The video: Last week, Facebook announced a dramatic change to its profiles, introducing a "really, really cool" concept called the Timeline that allows users to turn their profile page into an online chronicle of their entire lives that friends can scroll through year by year. (Watch a video demonstration here.) One tech enthusiast named Eric Leist saw an eerie similarity between Facebook's pitch for Timeline and a moment from Mad Men's first season. In a moving scene, Don Draper previews an ad concept for the Kodak Carousel slide projector showcasing how companies can exploit nostalgia. Leist re-edited the scene so that the slides of circa-60s family scenes in Draper's presentation are replaced by screenshots from Facebook Timeline. Don's voiceover about our collective desire to return home takes on new meaning. To see Leist's parody video on YouTube, click here.
The reaction: "Draper's introduction of the Timeline gives it a nostalgic, sentimental feel, which is perhaps what Facebook was going for," says Leslie Horn at PC Mag. Yes, "who can resist being taken back to a place where we know we were loved?" asks Chris Matyszczyk at CNET. "This is truth. This is beauty. This is a revenue stream." Indeed, as Don says, "technology is a glittering lure," says Alexia Tsotsis at TechCrunch. It's worth noting that "the juxtaposition of Draper's dramatic monologue and the newness of the Timeline's design gives the parody the overall feel of an Apple commercial."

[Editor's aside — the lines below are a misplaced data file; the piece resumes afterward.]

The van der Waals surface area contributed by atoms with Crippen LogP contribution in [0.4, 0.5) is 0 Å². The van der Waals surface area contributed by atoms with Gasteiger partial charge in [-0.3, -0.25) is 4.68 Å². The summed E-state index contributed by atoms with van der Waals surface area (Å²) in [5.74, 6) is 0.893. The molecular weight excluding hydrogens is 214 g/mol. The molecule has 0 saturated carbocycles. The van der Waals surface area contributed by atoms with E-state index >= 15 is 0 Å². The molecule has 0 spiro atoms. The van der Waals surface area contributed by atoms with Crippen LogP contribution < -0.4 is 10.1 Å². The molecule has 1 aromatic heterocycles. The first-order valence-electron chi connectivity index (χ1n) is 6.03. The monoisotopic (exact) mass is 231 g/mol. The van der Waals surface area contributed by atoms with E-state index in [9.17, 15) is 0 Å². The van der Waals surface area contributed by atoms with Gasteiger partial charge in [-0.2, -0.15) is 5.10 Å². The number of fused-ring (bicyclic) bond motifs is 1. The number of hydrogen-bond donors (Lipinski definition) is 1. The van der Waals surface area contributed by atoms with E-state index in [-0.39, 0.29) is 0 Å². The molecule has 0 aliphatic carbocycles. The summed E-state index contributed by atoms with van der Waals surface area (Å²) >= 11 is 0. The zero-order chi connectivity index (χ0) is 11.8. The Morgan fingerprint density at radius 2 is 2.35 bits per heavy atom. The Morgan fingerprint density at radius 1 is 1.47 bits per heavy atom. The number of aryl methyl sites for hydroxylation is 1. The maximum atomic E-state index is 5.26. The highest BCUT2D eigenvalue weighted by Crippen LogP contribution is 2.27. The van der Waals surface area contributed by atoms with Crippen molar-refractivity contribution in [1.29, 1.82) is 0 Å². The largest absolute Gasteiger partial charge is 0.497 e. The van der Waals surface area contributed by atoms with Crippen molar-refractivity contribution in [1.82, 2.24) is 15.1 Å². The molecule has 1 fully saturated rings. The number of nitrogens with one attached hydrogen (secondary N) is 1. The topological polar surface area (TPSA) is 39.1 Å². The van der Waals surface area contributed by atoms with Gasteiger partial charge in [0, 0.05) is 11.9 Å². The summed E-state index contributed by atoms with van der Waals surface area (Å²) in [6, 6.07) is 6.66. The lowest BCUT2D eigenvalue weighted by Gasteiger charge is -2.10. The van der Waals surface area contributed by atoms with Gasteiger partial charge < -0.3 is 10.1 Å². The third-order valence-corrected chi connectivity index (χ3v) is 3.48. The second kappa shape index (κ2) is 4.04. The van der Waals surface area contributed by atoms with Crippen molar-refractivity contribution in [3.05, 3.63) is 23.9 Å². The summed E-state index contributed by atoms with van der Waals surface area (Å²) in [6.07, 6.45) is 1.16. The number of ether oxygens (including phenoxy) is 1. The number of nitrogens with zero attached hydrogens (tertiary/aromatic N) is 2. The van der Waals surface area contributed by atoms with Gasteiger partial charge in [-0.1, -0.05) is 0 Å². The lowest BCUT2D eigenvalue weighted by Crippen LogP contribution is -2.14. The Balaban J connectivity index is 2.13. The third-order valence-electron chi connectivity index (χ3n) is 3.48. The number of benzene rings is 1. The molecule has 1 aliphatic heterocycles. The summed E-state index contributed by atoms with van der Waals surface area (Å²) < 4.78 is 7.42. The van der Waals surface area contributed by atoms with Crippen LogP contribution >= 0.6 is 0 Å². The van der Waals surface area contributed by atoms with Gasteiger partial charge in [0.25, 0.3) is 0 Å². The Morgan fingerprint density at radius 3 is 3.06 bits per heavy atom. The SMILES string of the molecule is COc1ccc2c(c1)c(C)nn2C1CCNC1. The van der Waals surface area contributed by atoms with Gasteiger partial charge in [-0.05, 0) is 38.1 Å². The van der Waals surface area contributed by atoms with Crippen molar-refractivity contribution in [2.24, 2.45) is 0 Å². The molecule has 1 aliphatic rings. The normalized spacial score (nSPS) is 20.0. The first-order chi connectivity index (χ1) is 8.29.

THE WEEK'S AUDIOPHILE PODCASTS: LISTEN SMARTER
- The mystery behind China's aggressive push into space
- The best places to find love — and lust — according to science
- Here's the schedule very successful people follow every day
- What would a U.S.-Russia war look like?
- Why GOP reformers are bound to fail
- Sex can't explain the culture war
- The 5 best and worst states for a well-lived life
- Boyhood's refreshingly unsentimental take on motherhood
- How the battle for religious freedom became a nonsensical free-for-all
- How a drafting error could doom Obama's carbon regulations
Subscribe to the Week